MANATEE -- A total of 234 Cub Scouts from all over Manatee County arrived Monday at Camp Flying Eagle on Upper Manatee River Road for the start of the largest Cub Scout Day Camp in the Southwest Florida Council of the Boy Scouts of America.
For some, such as Calvin Otz, 8, who joined Bradenton Pack 46 last August, it was his first camp experience. Even though camp runs 8:30 a.m. to 4:15 p.m. Monday through Friday, the potential for life-lasting memories are still there, said Stephen Palmieri, the camp director known as Capt. Steve.
"What makes Cub Scout Day Camp different from other camps is that it's not just swimming and playing games," said Palmieri, who said the number of campers has dropped from a high of 270 a few years ago. "We teach them about nature and science. They learn skills like knot-tying and woodwork. They learn citizenship, to respect others and team-building. We teach them how to raise and lower the American flag and what it means to have pride in America. They are getting all this stuff as they are having fun."
For Calvin, the memories began the first time he heard team leader, Cliff Manrodt begin to chant as they walked through the woods.
Manrodt, one of the adult vol
unteers who make camp possible, spent 25 years as a Publix Supermarket truck driver and dispatcher and takes vacation for this camp. His son, Conner, 8, is on his camp team this year. His older son, Colby, 11, is a Boy Scout who is his assistant at camp.
"The Ballistic Blastoff Bears is who we are," belted Manrodt. "They'll hear us coming from afar. We are loud, this is true. We do our best at everything we do. We do it all, put us to the test. Camp Flying Eagle is the best."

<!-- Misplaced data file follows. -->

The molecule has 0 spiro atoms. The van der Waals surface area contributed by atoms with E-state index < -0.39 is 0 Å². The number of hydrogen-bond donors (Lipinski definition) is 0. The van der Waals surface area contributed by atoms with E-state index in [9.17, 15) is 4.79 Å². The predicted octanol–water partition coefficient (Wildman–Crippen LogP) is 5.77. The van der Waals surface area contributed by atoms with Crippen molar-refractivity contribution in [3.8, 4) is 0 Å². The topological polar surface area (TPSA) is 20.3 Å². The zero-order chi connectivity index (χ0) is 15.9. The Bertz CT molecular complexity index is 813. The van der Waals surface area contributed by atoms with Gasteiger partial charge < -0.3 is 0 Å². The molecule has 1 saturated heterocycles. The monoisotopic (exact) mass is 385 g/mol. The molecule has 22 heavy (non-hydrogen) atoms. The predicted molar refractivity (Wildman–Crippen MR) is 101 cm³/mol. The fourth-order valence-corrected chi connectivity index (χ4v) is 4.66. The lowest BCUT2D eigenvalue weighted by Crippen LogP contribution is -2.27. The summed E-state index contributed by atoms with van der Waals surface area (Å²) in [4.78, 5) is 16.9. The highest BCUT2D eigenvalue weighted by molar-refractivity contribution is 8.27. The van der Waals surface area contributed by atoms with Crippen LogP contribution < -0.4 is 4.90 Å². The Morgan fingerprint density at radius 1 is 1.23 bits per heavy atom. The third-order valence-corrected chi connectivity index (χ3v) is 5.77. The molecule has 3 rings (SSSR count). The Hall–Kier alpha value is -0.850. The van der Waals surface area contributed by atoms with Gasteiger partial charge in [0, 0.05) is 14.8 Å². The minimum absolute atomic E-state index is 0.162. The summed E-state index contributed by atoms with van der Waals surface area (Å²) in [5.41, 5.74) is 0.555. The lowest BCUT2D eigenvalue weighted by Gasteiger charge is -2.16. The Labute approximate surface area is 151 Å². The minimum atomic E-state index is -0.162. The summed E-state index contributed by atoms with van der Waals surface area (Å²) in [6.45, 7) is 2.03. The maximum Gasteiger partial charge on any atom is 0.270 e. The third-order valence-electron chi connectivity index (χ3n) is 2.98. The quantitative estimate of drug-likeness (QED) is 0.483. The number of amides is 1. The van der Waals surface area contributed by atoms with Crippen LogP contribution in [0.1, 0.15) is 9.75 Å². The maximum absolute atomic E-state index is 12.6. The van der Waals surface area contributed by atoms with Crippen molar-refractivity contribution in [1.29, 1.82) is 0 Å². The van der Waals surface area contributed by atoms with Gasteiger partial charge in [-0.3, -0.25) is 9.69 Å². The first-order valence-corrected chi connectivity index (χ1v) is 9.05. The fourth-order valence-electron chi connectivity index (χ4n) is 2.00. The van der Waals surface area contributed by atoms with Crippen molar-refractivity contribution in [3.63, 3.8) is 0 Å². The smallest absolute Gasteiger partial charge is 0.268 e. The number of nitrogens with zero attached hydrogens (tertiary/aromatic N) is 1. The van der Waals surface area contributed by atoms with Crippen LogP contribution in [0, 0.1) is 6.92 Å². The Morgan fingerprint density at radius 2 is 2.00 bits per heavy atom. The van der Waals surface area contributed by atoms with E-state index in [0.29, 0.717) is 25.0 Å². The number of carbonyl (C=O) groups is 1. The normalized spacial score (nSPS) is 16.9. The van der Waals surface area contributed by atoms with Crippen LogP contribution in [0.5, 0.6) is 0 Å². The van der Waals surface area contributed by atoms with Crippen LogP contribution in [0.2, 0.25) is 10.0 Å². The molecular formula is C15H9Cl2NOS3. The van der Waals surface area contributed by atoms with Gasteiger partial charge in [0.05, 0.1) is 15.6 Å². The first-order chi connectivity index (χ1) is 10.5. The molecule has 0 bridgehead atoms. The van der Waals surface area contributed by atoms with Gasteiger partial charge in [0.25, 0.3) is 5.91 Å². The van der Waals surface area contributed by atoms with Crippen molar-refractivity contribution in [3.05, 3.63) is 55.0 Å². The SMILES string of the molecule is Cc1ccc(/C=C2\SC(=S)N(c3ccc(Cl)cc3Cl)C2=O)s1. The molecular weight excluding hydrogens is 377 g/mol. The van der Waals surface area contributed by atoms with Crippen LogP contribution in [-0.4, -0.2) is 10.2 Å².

"My husband is a big kid," said Manrodt's wife, Tiffani, when asked how her husband can so easily make camp fun for boys.
The smiling Calvin said he was not expecting to learn team chants and songs nor to learn how to tie a figure-eight knot in skills class, make a wooden bird-house in crafts, perform in a skit, play Ultimate Frisbee and throw Nerf rockets through a plastic net in Asteroid Challenge.
"I had heard that camp was archery and BB guns," said Calvin, who also went swimming.
Calvin and his 10 mates are Bears, a Cub Scout designation for third-graders and a level above Tigers and Wolves but just below Webelos. Several Bear groups are at camp this year so Calvin's unit took the name, "Ballastic Blastoff Bears," and Manrodt made up the team chant.
Calvin also learned a classic camp song from Manrodt called "Tarzan," in which Tarzan was swinging on a rubber band, got hit by a frying pan and now has a tan.
Deep into the woods the Ballistic Blastoff Bears walked where they met "The Man as Old as Dirt."
That's what Red Dog Maynard tells Cub Scouts when they ask him how old he is. He is 82 and has taught generations of Cub Scouts how to safely use a firearm, in this case a BB rifle.
"For about seven minutes they have fun, then they get tired pumping the rifle," Maynard said. "That's why we give them seven minutes to shoot. We want them to want to come back and shoot the next day."
"There are 1 million, 800 thousand BBs that have been fired down range," Maynard and his helper, Jim Lyons, told Calvin and the other boys, inspiring their imaginations at how long it would take them to pick up those BBs.
The Cub Scout Day Camp theme this year is "Shoot for the Stars." It is centered on flight, including everything from birds to rockets.
Calvin will blast off a water rocket later in the week, after he learns some aerodynamics and principals of flight lessons, Palmieri said.
"My mom came up with the idea of me joining Cub Scouts," Calvin said, speaking of his mother, Jess, and now he's glad she did. "This is fun."
The Ballistic Blastoff Bears include Calvin, Nathan Barr, Justin Godek, Matthew DeFee, Jonathan Van Beuren, Michal Garrett, Ethan Hylwa, Conner Manrodt, David Martin, Jackson Wilson and Stephen Nafera. Stephen is from Pack No. 42 and Matthew and Johathan are from Pack No. 41 but all the rest, including Calvin, are from Pack No. 46, which meets at Kinnan Elementary School and is chartered out of Beautiful Savior Lutheran Church.
Richard Dymond, Herald reporter, can be reached at 941-745-7072 or contact him via Twitter @RichardDymond.